- The first sulfa drug to be discovered. Largely of historic interest today. The discovery was made by the great German physician and chemist Gerhard Domagk (1895-1964). In 1925 Domagk was named Lecturer in Pathologic Anatomy (pathology) in the University of Münster (where he spend most of his long career). However, from 1927 to 1929 he was given leave of absence from the University to do research in the laboratories of the I.G. Farbenindustrie (Bayer) at Wuppertal. There, in 1932, Domagk found that a red dye-stuff, to which the name "prontosil rubrum" was given, protected mice and rabbits against lethal doses of staphylococci (staph) and streptococci (strep). Prontosil was a derivative of sulphanilamide. Domagk was not satisfied that prontosil, so effective in mice, would be equally effective in humans, but it so happened that his own daughter Hildegarde contracted a deadly streptococcal infection from a needle prick and Domagk, in desperation, gave her a dose of prontosil. She made a complete recovery. Domagk waited to publish his discovery of the antibacterial nature of prontosil until 1935 when data were available from clinicians who had tested the new drug on patients. During the years that followed, much work was done on this class of antibacterial compounds and some thousands of derivatives of sulphanilamide were produced and tested for their antibacterial properties. Domagk’s work earned him the Nobel Prize in Medicine in 1939 "for the discovery of the antibacterial effects of prontosil." However, the Nazis forced him to decline the honor. The Nobel rules require that the money be returned to the Nobel Foundation if the prize is not accepted after a year. After the war, in 1947 Domagk was given the Nobel gold medal but not the money.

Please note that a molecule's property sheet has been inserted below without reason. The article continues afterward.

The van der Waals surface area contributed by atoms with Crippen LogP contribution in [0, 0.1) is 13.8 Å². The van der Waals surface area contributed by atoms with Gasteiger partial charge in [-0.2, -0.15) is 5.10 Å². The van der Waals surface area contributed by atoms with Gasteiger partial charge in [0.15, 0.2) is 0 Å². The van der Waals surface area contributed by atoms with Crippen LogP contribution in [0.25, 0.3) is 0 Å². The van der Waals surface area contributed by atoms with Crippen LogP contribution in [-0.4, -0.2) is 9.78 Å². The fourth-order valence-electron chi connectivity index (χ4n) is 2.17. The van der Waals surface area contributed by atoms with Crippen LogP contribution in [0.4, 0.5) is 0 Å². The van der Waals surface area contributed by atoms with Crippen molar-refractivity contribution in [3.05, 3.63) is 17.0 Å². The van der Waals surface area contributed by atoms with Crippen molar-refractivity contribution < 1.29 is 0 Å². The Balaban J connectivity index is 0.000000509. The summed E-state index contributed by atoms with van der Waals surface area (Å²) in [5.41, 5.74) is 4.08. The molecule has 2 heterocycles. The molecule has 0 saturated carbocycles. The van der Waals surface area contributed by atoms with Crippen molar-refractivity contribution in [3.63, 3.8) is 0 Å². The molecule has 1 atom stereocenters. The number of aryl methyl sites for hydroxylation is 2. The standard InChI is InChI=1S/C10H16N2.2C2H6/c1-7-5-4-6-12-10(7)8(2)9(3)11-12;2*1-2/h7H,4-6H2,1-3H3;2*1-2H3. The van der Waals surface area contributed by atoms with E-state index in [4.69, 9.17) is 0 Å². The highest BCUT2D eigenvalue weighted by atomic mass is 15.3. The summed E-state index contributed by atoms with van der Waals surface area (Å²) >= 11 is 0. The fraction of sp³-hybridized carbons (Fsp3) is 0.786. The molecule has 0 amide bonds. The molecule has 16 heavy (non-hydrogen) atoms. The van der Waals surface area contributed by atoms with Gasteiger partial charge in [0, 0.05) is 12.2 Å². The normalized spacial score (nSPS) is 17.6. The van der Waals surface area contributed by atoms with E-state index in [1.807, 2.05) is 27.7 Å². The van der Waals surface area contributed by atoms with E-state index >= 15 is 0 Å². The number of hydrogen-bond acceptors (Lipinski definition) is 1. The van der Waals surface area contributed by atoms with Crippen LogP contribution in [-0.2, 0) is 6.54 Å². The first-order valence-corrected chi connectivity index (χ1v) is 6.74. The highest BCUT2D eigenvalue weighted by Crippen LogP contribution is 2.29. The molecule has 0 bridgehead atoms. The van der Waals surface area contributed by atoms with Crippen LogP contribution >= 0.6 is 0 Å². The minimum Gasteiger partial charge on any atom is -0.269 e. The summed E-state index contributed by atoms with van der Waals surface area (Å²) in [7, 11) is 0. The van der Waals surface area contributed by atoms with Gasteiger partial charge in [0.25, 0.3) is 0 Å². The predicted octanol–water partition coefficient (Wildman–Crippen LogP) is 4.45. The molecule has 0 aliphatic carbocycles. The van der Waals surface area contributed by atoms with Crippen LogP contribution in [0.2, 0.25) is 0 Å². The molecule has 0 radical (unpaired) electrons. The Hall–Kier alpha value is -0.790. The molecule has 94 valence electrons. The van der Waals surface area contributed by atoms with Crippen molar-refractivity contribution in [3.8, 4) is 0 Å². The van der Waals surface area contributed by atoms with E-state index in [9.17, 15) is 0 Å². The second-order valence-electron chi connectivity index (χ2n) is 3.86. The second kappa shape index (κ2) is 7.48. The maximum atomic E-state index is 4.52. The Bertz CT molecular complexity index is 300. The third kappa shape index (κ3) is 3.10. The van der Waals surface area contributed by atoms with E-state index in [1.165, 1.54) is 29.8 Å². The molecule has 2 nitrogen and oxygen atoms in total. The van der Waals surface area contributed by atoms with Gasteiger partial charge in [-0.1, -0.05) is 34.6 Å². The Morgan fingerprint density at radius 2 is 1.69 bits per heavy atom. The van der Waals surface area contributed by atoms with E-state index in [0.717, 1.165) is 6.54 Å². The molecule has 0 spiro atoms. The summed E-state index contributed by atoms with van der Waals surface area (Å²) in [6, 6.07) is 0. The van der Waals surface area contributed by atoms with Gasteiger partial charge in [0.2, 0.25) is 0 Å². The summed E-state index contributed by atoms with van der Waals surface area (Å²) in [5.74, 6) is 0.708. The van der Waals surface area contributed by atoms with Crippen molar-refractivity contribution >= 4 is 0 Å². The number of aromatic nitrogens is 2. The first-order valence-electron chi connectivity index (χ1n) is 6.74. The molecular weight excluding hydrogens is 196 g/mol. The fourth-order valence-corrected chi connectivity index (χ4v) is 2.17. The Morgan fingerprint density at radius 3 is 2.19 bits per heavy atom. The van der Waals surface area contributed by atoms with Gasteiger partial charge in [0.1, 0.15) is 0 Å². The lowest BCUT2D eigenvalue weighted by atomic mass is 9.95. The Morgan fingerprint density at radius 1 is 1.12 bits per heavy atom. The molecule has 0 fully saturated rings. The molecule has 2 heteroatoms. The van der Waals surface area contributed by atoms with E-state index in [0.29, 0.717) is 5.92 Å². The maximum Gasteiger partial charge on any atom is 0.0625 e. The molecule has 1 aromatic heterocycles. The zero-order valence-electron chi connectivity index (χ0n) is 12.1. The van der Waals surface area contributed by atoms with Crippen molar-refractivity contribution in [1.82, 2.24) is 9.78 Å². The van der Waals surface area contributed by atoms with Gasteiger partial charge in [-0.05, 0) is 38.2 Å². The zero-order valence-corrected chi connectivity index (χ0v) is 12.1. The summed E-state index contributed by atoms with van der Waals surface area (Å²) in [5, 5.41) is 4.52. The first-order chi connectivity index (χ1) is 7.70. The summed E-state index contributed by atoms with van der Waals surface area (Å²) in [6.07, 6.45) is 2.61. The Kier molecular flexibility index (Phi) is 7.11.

* * *pron·to·sil 'prän-tə-.sil n any of three sulfonamide drugs:a) a red azo dye C12H13N5O2S that was the first sulfa drug tested clinically called also prontosil rubrumb) SULFANILAMIDEc) AZOSULFAMIDE
* * *Pron·to·sil (pronґto-sil) trademark for the forerunner of the sulfonamide drugs, first prepared in 1932 and no longer used therapeutically. Called also P. flavum and P. rubrum.
Medical dictionary. 2011.